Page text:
Themes emerging included whether this timescale should be nationally set, locally determined or whether there should be an upper range or limit to when a review must be undertaken.
Reporting of progress
A small majority of the total respondents to this question (38 out of 73 (52%)) on the timescale for progress reports indicated that CPPs should publish progress reports in a period of 6 months or less after the end of the reporting year.
Other comments about guidance
A wide range of views were expressed with respondents broadly welcoming the guidance as being helpful to them. A small number of respondents requested that guidance include commentary on dispute resolution processes, both in relation to disagreements amongst partners and where communities hold differing views with each other or with the CPP or partners. Some respondents considered enhanced emphasis should be placed on partners aligning their planning and reporting cycles, timelines and structures.
Criterion and maximum population for locality planning regulation
The consultation invited views on the content of a draft regulation which sets criteria for the definition of "locality" for the purposes of locality planning. A small majority, (30 out of 57(53%)) of those who expressed a preference, favoured a regulation which set one criterion based on population.
Consultees were also asked if a criterion which set a maximum population size for a "locality" would prevent reasonable approaches to locality planning. It also queried what difference there would be if the population maximum for localities was lowered from 30,000 to 25,000 or 20,000.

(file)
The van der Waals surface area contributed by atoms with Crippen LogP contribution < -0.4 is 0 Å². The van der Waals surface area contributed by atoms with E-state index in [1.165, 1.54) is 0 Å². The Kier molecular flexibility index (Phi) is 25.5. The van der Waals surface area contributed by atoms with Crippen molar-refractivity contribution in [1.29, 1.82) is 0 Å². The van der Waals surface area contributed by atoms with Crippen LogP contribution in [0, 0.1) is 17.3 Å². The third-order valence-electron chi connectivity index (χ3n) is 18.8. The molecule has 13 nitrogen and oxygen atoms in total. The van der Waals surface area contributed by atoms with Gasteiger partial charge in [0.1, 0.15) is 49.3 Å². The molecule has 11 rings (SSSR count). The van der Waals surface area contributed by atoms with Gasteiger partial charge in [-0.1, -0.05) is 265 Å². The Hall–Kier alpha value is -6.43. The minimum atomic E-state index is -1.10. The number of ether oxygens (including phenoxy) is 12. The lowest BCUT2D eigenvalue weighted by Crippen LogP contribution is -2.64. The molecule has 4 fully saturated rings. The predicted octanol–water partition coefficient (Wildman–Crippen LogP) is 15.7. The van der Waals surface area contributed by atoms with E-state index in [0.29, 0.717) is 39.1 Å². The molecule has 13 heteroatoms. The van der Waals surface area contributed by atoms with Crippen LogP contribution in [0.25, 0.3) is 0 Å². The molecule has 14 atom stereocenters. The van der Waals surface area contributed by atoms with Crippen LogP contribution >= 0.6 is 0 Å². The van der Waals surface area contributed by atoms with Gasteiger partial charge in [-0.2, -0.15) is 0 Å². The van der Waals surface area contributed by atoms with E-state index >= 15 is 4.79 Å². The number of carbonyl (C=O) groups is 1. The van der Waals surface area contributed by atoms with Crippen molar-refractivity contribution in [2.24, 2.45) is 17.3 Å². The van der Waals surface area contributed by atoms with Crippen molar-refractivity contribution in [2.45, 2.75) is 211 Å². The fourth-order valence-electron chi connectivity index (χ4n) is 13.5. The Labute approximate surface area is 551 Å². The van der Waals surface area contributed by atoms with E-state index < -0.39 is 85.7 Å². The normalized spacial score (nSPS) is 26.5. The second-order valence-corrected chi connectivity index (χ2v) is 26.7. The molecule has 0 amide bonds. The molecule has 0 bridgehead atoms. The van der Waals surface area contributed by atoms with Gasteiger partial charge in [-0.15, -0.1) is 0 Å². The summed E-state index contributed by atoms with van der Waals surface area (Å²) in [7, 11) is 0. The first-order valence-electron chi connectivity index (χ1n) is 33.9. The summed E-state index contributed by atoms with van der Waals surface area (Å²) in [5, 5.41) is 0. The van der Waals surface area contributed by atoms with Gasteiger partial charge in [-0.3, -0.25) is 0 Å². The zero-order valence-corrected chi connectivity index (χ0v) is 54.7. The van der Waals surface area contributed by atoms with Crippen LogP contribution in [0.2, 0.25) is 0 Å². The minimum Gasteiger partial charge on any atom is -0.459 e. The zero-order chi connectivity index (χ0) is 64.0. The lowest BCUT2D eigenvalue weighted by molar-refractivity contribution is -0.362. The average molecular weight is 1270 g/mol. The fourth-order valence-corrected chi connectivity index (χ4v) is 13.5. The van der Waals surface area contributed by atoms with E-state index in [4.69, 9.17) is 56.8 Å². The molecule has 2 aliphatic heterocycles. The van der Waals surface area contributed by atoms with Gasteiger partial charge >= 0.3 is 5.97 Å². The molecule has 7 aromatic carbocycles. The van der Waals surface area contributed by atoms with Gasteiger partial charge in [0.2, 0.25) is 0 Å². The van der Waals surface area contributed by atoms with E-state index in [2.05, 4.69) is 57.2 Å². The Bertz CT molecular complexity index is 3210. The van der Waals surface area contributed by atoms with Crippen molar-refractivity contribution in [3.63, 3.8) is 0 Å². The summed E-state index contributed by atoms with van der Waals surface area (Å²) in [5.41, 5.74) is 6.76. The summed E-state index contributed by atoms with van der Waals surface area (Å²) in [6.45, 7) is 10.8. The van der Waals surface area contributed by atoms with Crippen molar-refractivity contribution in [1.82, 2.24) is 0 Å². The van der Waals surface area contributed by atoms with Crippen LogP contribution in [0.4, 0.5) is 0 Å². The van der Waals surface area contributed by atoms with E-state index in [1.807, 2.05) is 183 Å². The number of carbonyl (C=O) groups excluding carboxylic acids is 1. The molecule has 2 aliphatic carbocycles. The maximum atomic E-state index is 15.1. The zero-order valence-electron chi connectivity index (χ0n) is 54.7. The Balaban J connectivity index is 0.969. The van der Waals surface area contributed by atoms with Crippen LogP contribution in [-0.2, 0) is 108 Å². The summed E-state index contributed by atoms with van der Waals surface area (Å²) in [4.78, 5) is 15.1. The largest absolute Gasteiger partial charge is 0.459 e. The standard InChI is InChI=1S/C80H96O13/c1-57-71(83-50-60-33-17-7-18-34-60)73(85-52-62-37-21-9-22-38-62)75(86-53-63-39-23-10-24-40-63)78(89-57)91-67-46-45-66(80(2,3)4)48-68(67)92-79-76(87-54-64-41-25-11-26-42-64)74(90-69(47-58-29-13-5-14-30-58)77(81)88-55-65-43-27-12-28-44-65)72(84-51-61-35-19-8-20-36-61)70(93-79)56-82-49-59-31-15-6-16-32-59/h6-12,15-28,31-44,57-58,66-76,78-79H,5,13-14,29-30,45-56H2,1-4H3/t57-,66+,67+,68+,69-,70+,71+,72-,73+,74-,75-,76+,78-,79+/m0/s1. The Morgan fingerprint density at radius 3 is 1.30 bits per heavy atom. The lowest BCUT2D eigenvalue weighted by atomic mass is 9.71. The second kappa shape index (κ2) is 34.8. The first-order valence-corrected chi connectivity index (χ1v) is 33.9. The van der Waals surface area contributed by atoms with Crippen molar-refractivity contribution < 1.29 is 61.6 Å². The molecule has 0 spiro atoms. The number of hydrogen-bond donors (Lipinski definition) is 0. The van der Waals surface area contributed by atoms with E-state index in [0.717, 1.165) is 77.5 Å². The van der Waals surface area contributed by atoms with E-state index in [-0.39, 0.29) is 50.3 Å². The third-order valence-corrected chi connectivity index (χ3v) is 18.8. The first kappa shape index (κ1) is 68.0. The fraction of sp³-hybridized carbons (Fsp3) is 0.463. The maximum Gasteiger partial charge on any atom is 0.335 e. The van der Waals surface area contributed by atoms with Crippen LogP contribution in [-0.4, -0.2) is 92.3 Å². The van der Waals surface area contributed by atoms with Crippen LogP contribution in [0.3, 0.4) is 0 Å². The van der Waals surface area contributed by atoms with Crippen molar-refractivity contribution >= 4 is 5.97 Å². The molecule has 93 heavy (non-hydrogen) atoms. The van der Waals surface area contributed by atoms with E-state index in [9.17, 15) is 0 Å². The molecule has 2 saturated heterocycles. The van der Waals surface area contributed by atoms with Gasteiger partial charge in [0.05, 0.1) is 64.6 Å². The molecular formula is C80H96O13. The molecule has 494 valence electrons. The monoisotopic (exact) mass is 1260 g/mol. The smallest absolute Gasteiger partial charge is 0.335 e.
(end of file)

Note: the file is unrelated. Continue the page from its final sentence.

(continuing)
The sections on the locality planning regulation criterion and maximum population generated a great deal of lengthy and wide ranging commentary from respondents. These included comments from an additional 17 respondents who did not directly express a preference either in favour or against the criterion.
There were wide ranging views expressed in relation to these questions with themes emerging around issues such as local determination of criterion, minima regulation for maxima flexibility, communities of interest, urban and rural views, existing structures and alternate criteria. Other comments focused upon a maximum population criterion not being relevant to the circumstances in their CPP area; potential difference of views between rural and urban areas; community involvement in setting locality; balance between size of locality and structures to support implementation; using existing locality structures and potential confusion about locality terminology.
In total there were 70 responses to this question concerning whether there were equalities issues we should be aware of in respect of local outcomes improvement plans and locality plans which were very wide ranging. Some of the broad themes emerged around importance and challenge of securing the participation of those experiencing disadvantage and the potential unintended consequences of ignoring the views of those who wish to participate in pursuit of those whose participation is most challenging to secure. Other issues concerned the potential tensions between a focus on geographic communities at the expense of communities of interest.